US universities are most known for the flexibility in their curriculums. This is due to the fact that they offer a credit-based system to measure coursework required for a specific Undergraduate or Graduate program. This framework provides greater freedom in course selection to its students. For instance, you could do a double major or a major and a minor, as long as you are satisfying mandatory credit requirements.
Typically, you are expected to fulfill 120-130 credits to receive your Bachelor’s degree. One credit equates to one credit hour. Credit hours mean ‘contact hours’ i.e. the time spent in structured learning environments. These contact hours could be split between lab work or in-class teaching on or off-campus, study abroad programs included. Many research and internship opportunities can count as classes or be used as credits. The US gives flexibility not only for choosing courses but what counts as courses, unlike degrees in other parts of the world.
Alternatively, few universities such as MIT and UChicago offer a Quarterly Calendar system that is comprised of ‘units’. One unit means one hour work/week. At MIT, most classes are 12 units and you would generally have to satisfy 48-60 units/semester.
The University of Chicago College curriculum has three components as mentioned on their website:
general education requirements (1500 units)
a major (1000–1900 units)
and electives (800–1700 units)
A minimum of 4200 units of credit (forty-two 100-unit courses) is required for the undergraduate degree. Of all credits earned, at least 3800 must be earned via course enrolment, as opposed to credit earned via examination.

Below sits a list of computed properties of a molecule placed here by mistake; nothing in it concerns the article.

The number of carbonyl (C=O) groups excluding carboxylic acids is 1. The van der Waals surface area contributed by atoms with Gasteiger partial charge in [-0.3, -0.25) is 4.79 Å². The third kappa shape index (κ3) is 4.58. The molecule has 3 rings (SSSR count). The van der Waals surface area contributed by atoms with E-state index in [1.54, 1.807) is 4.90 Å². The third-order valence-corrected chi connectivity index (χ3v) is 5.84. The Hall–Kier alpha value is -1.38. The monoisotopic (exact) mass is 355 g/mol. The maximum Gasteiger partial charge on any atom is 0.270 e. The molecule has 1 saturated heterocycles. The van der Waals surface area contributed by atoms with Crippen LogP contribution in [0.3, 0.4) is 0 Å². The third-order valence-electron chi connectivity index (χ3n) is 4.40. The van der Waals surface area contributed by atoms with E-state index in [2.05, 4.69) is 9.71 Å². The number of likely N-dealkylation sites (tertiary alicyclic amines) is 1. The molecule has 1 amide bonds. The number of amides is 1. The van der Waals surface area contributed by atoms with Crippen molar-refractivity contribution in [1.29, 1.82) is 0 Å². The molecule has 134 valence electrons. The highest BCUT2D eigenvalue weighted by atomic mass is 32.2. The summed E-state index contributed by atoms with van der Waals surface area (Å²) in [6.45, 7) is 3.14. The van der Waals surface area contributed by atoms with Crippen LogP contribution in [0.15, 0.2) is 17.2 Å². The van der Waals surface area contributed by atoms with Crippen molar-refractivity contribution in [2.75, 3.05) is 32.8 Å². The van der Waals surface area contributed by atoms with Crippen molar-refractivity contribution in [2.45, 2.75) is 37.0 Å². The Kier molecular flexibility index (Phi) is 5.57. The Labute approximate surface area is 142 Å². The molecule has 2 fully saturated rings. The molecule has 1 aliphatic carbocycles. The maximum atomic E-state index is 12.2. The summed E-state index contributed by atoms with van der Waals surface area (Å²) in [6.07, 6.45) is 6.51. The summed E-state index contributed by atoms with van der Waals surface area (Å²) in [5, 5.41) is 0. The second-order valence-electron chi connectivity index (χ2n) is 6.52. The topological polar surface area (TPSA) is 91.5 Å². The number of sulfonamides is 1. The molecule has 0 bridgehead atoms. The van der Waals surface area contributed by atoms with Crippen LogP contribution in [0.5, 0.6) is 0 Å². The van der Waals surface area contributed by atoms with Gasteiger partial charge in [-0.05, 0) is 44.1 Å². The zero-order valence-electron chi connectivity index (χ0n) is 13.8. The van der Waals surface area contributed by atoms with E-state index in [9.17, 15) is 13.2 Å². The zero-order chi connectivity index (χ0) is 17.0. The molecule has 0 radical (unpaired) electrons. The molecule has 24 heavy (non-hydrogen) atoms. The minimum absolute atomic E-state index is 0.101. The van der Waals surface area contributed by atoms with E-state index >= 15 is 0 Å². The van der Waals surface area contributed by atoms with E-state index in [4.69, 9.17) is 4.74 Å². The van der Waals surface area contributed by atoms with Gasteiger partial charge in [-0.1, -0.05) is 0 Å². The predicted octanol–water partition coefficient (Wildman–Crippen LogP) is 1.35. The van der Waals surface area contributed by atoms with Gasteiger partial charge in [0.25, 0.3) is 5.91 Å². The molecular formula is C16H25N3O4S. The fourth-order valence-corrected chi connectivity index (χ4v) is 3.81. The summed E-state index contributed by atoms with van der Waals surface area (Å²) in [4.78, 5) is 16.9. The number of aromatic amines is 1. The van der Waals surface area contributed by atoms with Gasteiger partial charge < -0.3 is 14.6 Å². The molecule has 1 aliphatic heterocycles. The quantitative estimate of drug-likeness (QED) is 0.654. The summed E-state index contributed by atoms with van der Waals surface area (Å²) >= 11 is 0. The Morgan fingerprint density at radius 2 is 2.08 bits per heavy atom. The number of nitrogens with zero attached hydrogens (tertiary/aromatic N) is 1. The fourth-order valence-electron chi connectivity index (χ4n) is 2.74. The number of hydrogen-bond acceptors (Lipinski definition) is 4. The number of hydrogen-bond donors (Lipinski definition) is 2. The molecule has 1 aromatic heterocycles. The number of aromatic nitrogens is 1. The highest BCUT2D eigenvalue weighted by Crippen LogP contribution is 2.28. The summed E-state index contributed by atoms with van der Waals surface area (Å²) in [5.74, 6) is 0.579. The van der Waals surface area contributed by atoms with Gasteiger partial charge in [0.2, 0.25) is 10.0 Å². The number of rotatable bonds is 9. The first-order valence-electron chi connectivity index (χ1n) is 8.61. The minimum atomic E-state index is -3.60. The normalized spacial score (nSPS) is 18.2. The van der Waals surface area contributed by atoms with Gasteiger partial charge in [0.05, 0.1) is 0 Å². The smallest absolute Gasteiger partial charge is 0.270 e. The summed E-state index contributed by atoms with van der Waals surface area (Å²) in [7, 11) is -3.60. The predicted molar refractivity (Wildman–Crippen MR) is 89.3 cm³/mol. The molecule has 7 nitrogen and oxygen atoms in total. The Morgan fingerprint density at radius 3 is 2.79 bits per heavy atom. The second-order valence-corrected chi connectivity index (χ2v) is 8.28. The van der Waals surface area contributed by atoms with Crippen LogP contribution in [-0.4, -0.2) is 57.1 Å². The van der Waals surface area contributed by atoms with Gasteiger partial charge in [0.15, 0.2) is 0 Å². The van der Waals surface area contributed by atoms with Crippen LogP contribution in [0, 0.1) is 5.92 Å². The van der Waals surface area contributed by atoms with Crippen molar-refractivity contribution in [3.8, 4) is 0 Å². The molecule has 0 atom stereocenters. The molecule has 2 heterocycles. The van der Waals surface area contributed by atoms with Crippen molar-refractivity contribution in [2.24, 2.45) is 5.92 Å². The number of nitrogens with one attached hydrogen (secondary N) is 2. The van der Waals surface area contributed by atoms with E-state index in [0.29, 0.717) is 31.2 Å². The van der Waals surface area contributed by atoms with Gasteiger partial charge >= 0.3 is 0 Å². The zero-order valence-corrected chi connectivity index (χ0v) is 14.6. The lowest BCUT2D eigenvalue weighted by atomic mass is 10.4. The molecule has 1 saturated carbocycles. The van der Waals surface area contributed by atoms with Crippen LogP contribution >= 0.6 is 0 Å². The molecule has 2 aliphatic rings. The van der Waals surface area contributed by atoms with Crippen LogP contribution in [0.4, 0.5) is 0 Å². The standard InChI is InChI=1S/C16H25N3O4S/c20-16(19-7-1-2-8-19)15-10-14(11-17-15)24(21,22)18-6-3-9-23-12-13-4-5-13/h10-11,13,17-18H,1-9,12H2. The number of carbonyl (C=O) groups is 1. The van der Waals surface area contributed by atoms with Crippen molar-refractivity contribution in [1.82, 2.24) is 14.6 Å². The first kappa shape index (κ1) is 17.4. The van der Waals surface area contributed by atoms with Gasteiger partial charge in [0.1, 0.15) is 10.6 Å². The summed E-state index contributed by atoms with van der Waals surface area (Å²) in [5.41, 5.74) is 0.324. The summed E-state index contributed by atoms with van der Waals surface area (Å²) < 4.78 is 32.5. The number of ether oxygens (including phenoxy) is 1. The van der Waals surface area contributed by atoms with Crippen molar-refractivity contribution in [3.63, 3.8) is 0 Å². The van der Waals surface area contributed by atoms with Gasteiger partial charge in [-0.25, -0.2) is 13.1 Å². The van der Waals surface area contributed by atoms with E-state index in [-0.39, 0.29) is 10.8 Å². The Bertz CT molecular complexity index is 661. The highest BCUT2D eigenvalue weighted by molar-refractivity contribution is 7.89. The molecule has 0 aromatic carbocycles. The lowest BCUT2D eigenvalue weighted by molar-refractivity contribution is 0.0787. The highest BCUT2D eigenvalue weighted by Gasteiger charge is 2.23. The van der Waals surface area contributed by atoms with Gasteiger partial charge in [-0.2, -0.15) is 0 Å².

Students can take any course within their major as long as they are satisfying credit requirements. Some courses are mandatory, such as General Education Requirements or the Core Curriculum (see: Columbia/UChicago’s Core Curriculum). The best part of the US college experience is that you can gain credit by opting for Electives that allow you to explore your unique interests such as Creative Writing, Art History, Anthropology, or even Dance Appreciation!
Students we work with often ask what are the benefits of a US education. Here are a couple of points to help you answer that question, thanks to its governing credit system –
1. More Flexibility
You can choose courses that truly interest you and you can take them any time of the four years. Big colleges like the UCs have large classes which could mean that you only get into a course of your choice in Junior or Senior year. You could also cherry-pick from a range of courses, even take advanced level courses to learn complex concepts.
2. Areas of Specialization
You can select different areas of specialization within your major, developing your knowledge across a breadth of areas that can be profitable while applying for a job immediately after graduation.
3. Holistic Education
Due to the credit system offered by the US, students get the chance to learn for the sake of learning through myriad options. Studying in other countries, including India, would mean that you normally wouldn’t get take courses in areas outside of your major.
Credits offered by Summer Programs and its relevance to college applications
Most of our students apply to summer programs every year and are especially keen on applying for programs offering credit. While this is a personal preference, it does not necessarily mean that credit-based programs are more desired by universities. The competitive nature of a summer program determines the quality of the program. Such programs offer college-level skills that are valued by universities.
One thing to note is that credits offered by summer programs may or may not convert to credit for college. This depends on whether coursework completed in this program overlaps with that offered by the university. Few universities may accept it; others may not. Hence, it is not ideal to only chase summer programs that offer credit since you may miss out on the opportunity to gain key skills that are in fact more sought after by top universities in the US.
We hope this sheds light on your queries on the credit system followed by US universities.